When I was in graduate school, particularly during my thesis year, I used to take pictures of the mess that resulted from days buried in research. Empty (or sometimes not) coffee cups, food wrappers, plates with the remnants of food sticking to them, piles of books, some open, some not, on my desk, the floor, my bed. My laptop open, running tirelessly. I never did self-portraits, just photographed the carnage I left behind in my quest for information on Shakespeare or Southern literature or bad girls in literature or John Waters’s Hairspray. I felt, sometimes, like the kind of psychotic serial killer who photographs his victims afterwards and then looks at the pictures in secret, reliving the act.
Because the truth of it is that research excites me. One of my graduate school friends used to call it having a research hard-on, that desire to get into a library, searching through online catalogues, databases, asking reference librarians for microfiches or rare journals. That research fever dream of books and index cards, highlighters and Post-It notes, it fuels the graduate student, the academic, who knows there’s one more book, the perfect book, that will unlock some truth that the world had not anticipated. And we were the ones to find it.
I think secretly, we all hope to be the one who, after tireless hours of searching and reading, picks up one final book or letter and finds a previuosly unheard of poem by Emily Dickinson or a letter from Shakespeare to his male lover. Something that has been lost, gathering dust, in the stacks, the archives, someone’s attic. Something that could, potentially, change everything.
I personally like to pretend that I’m in a high-stakes research situation. Whenever I enter the library, I have to remind myself that I’m a professor, and it wouldn’t do for me to run to the elevators, frantically pushing buttons, only to push my way out onto the fourth floor, where I will search, breathless, through shelf numbers until I find the right one, the one with that book that I need, which I pull down, open, and shove my nose into, breathing deeply. The older the book, the better. I think smelling old books must be like smelling Walt Whitman’s armpits: musty and old but somehow so natural. (Read “Song of Myself.” You’ll understand.)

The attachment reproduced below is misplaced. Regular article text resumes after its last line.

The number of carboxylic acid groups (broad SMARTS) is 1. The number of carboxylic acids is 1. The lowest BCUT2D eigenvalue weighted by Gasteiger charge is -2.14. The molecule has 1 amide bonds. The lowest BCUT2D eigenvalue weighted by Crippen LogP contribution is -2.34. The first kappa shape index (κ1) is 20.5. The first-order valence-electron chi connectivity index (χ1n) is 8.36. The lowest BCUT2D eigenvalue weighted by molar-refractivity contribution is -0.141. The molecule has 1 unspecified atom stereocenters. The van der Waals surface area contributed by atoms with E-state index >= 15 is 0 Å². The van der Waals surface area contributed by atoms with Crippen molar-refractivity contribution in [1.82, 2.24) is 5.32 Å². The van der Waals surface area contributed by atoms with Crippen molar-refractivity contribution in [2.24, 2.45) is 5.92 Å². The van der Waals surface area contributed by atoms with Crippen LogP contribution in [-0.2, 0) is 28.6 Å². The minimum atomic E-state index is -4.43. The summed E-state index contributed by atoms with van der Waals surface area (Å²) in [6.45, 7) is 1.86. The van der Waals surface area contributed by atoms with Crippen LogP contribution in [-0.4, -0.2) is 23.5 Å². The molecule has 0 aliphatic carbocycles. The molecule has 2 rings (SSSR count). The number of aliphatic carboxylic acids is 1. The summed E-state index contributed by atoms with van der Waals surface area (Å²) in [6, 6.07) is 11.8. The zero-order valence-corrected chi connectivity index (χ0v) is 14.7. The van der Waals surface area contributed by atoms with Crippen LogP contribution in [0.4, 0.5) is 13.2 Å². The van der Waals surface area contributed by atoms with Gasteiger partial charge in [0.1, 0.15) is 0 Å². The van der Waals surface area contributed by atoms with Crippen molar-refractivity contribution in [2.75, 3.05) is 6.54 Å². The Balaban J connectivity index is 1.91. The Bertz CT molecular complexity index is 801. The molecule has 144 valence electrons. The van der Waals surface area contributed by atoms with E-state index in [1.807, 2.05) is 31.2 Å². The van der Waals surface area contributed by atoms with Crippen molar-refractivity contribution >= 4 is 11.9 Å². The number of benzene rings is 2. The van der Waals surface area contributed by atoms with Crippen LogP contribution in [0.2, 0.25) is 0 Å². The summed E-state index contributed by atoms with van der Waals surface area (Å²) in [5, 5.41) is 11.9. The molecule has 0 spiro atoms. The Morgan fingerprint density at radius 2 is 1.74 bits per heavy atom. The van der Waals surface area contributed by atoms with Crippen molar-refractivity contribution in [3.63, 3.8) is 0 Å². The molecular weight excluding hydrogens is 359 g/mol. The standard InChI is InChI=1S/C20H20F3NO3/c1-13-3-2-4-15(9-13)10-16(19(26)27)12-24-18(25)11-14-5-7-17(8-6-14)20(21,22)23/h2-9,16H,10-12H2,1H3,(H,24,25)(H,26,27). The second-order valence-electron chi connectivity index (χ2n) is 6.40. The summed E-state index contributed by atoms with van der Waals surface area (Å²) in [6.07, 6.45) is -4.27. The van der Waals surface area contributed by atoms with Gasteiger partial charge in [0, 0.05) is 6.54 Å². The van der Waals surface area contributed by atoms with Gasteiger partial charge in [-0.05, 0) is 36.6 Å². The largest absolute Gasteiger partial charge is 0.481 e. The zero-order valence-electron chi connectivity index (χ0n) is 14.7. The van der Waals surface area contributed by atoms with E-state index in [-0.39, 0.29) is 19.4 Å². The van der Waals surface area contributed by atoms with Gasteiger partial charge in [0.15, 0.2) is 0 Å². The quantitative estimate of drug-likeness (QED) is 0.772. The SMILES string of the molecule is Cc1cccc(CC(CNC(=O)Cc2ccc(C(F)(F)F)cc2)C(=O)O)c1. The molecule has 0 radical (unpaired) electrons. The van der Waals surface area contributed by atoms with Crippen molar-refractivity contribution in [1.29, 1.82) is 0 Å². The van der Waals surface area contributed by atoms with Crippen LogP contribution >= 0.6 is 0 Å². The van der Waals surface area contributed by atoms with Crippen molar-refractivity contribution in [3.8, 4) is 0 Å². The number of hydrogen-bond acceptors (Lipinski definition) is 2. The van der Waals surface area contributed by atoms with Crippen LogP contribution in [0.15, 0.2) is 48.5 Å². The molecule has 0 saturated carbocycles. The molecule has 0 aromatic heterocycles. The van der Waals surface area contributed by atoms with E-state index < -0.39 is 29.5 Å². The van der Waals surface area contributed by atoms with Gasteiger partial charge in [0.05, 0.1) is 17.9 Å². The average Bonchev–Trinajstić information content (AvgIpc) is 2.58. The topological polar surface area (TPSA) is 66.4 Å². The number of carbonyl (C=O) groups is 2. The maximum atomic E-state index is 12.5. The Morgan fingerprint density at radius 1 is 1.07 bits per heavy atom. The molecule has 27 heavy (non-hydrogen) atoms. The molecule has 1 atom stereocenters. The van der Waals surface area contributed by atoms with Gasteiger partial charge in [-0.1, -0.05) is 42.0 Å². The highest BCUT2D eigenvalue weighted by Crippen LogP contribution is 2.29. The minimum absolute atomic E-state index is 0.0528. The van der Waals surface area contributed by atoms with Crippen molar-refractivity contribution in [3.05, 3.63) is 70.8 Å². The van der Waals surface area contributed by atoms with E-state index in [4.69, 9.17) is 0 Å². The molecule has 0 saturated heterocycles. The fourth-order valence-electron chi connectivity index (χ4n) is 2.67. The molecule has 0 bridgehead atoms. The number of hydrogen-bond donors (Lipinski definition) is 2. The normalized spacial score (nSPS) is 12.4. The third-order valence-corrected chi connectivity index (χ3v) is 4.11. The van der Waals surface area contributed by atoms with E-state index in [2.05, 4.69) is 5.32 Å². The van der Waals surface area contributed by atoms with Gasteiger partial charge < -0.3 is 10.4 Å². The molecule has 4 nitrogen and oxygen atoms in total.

It rather reminds me of some movie in which explorers seek hidden treasure but are in a race against the clock (though my clock is really self-imposed and imaginary). Which is funny because I find those movies rather stressful, as, I’m sure, do the characters in them who are actually racing against the actual aforementioned clock.
I haven’t had a solid excuse to do real academic research in awhile, but yesterday, in an effort to demystify the Annotated Bibliography for my students, I created a sample of the assignment, writing my own annotated bibliography for a topic that I’ve been interested in for quite some time, about the gendered way we think of food. There are several very interesting articles about the ways that we think of food depending on the gender of the person who prepared it. I’ve written on this blog before about the ways that I think female chefs have been sexualized in the culinary entertainment industry, and this sample assignment went off on a tangent of that topic, looking at the gender aspect in food memoirs. I made up a few shoddy research questions, and then I began researching according to the parameters of the assignment I gave my students: six sources, two of which need to be scholarly/peer reviewed, and one of which needs to represent an opposing viewpoint. I made errors and kept them in the paper to teach my students from.
The whole thing took me about three hours, which I think astonished and annoyed my students. (They’ve been given a month to do the same assignment.) And I’m not saying my sample is any good. But what I am saying is that when I was done with it, I sat back, looked at my work, and thought, well, damn, now I’ve got the makings of a research abstract for a conference.
As it happens, there’s a call for papers for the PAMLA conference in October in Seattle. The call for papers, for a panel called “With Pens and Forks: A Frank Look at American Food Writing” is sort of perfect for the area of research I want to do. While I can’t focus on memoirs the way I did in my bibliography, I can definitely spin off into a discussion of celebrity chefs and their cookbooks, or begin looking at the way the Internet creates a new way to introduce cooking shows. The options are many – I hardly know where to begin.
But my heart speeds up a little: because I think I know where this will lead. Me. In Perry Library. Smelling books. I can’t wait.